Fearless Forecast for Arkansas

Picking the winners in most of today’s primary contests is easy, according to the polls.  Much more interesting, though, is reading the tea leaves and trying to gauge what the results mean – specifically in Arkansas.

As mentioned after the Democrat primary was sent to a runoff weeks ago, Bill Halter’s challenge to Sen. Blanche Lincoln is not about her standing with Arkansas’s non-existent liberal base.  It does reflect that many Arkansans feel disenchanted, and the word on the street is that this malaise will bring Halter to victory.

Lincoln has tried to fight back by painting Halter as the puppet of national left-wing interests, working through the most famous Arkansas politician in history:

Bill Clinton, a Lincoln supporter, has gotten in on the act as well, appearing at a Little Rock rally last week and now in a television commercial in which he decries the influence of national unions on the race. “This is about using you and manipulating your votes,” the former president says. “If you want to be Arkansas’ advocate, vote for somebody who will fight for you.”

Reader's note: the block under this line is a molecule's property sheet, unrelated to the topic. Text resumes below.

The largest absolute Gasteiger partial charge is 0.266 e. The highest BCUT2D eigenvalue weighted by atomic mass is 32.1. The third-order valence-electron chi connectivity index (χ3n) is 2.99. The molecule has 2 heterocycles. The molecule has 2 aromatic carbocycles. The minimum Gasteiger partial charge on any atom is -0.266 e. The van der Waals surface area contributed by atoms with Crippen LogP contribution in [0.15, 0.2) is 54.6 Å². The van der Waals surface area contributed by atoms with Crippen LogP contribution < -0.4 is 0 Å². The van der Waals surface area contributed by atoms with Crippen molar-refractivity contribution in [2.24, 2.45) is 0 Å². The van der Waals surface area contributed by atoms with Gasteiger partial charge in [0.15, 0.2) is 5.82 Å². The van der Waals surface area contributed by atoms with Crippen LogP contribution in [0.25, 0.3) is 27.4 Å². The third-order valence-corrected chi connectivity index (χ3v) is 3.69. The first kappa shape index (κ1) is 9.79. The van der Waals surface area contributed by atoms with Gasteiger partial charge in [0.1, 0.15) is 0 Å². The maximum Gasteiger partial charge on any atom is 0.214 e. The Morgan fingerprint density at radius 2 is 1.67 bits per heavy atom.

Clinton then got on a plane and flew back to either New York or Washington D.C., the two places he has lived for the past 17 years since he was elected President and his wife was elected as a Senator from a state that is not Arkansas.

But despite the idea that Halter is “too liberal” for Arkansas, that could dramatically help Democrats’ chances of keeping this seat.

Halter isn’t campaigning to the left of Lincoln in state, but he does benefit from left-wing energy from out of state.  Much like Scott Brown’s insurgent campaign, Halter’s website allows anyone to chip in with GOTV phone callsDonations are still pouring in, too.  That won’t subside in the coming months, as liberal activists sense the chance to basically turn a seat from a squishy vote to a solid vote on their key issues.  If Halter can continue to enjoy the fruits of national energy without alienating Arkansas voters, he will be a much more formidable candidate than Lincoln – who, despite the advantage of incumbency, would not have enjoyed those benefits.

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